Kai Yuan, Ph.D. – QLF Dairy Technical Services Manager
Stephen M. Emanuele Ph.D. PAS – QLF Senior Scientist-Technical Advisor
Key point: sugar supplementation increases value of milk components
Many dairy producers have already experienced the pain of low milk prices, but there is still hope on
the horizon. The good news is our milk fat price is still strong, and cows with good milk components can
certainly help producers generate more profits.
Numerous studies have shown that dietary liquid sugar supplementation is a feasible way to help increase
milk component yields. A meta-analysis by independent scientists was performed on a database of 24
published scientific research trials. The study found that dietary sugar supplementation increased milk fat
and protein yields, and the opti mal response was observed when total dietary sugar is between 6.75 to 8%
of DMI. Specifically, cows producing more than 74 pounds of milk had 0.18 pounds increase of milk fat, 0.2
pounds increase of milk protein, and 4.7 pounds increase of 3.5% FCM.
In January 2016, the advanced component prices are $3.03/lb. and $1.25/lb. for milk fat and protein,
respectively. Below is an illustration of how sugar supplements may increase the value of milk components,
based on the above meta-analysis results.
- Feeding sugar supplements to cows producing more than 74 pounds milk are expected to have
$0.55 additional income for fat (0.18 lb. increase of milk fat x $3.03/lb. fat = $0.55) and $0.25
additional income for protein (0.2 lb. increase of milk protein x $1.25/lb. fat = $0.25), which is a
total of $0.80/cow/day added income ($0.55 + $0.25 = $0.80).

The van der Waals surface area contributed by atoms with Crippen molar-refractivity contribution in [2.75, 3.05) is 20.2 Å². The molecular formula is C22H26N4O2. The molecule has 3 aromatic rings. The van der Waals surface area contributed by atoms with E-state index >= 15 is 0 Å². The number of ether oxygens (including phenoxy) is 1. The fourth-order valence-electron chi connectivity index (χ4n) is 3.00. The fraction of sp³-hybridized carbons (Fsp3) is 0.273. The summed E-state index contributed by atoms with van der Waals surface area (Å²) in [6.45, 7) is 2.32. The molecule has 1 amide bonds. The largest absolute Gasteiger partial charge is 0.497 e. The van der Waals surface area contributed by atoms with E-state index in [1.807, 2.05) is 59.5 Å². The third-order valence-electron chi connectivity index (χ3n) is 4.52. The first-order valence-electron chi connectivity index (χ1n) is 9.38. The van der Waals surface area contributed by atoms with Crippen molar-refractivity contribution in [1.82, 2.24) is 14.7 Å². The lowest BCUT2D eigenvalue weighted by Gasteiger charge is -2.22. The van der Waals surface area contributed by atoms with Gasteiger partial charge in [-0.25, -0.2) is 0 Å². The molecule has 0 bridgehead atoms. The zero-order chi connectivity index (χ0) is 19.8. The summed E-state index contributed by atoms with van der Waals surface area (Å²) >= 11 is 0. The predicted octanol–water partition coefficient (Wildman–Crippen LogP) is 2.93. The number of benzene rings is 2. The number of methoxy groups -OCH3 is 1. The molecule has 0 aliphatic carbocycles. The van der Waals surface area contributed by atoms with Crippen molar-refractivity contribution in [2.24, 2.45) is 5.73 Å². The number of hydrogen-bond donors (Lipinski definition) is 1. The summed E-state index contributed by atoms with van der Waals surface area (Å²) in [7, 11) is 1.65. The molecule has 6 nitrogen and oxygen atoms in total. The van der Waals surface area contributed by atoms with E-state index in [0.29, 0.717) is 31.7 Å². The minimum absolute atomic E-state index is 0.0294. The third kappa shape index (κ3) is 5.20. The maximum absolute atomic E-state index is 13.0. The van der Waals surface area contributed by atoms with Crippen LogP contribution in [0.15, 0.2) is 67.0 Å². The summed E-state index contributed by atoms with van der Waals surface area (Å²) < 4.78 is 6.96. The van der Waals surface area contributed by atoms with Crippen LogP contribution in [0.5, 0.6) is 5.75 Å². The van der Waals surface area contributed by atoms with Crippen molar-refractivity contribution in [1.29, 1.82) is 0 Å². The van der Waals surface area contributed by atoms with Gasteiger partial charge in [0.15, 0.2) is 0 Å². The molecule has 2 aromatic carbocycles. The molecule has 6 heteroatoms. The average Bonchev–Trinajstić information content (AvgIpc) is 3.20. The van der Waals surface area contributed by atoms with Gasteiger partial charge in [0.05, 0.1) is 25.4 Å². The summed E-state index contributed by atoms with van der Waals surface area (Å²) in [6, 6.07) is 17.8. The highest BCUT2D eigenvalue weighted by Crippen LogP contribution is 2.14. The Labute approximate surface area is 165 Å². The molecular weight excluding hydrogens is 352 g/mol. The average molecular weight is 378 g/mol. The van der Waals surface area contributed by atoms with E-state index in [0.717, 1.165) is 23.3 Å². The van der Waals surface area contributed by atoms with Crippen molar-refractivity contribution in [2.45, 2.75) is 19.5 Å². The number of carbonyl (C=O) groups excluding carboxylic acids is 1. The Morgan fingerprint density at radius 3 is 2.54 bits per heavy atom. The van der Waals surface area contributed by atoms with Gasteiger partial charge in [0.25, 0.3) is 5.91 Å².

- If we feed QLF product while replacing some other ingredients such as protein or fat sources,
the additional cost for liquid supplements should be less than $0.10/cow, considering also the
cost for increased DMI at $0.16 (1.32 lb. increase in DMI x $0.12/lb. DM = $0.16), which is a
total cost of $0.26/cow/day ($0.10 + $0.16 = $0.26).
- Therefore, by considering merely the increased value of milk complements, feeding sugar
supplements in cows producing more than 74 pounds milk can help generate an additional net
income of $0.54/cow/day ($0.80 – $0.26 = $0.54). The actual net return would be much higher
because we have not considered the increased milk volume, improved cow health, enhanced
feed conditioning, and reduced feed shrink in this calculation.
In short, dietary liquid sugar supplementation is a feasible way to help increase milk component yields and
values, especially in today’s tough milk market. Sugar supplements are expected to generate an additional
net income of 54 cents per cow per day for medium to high producing dairy cows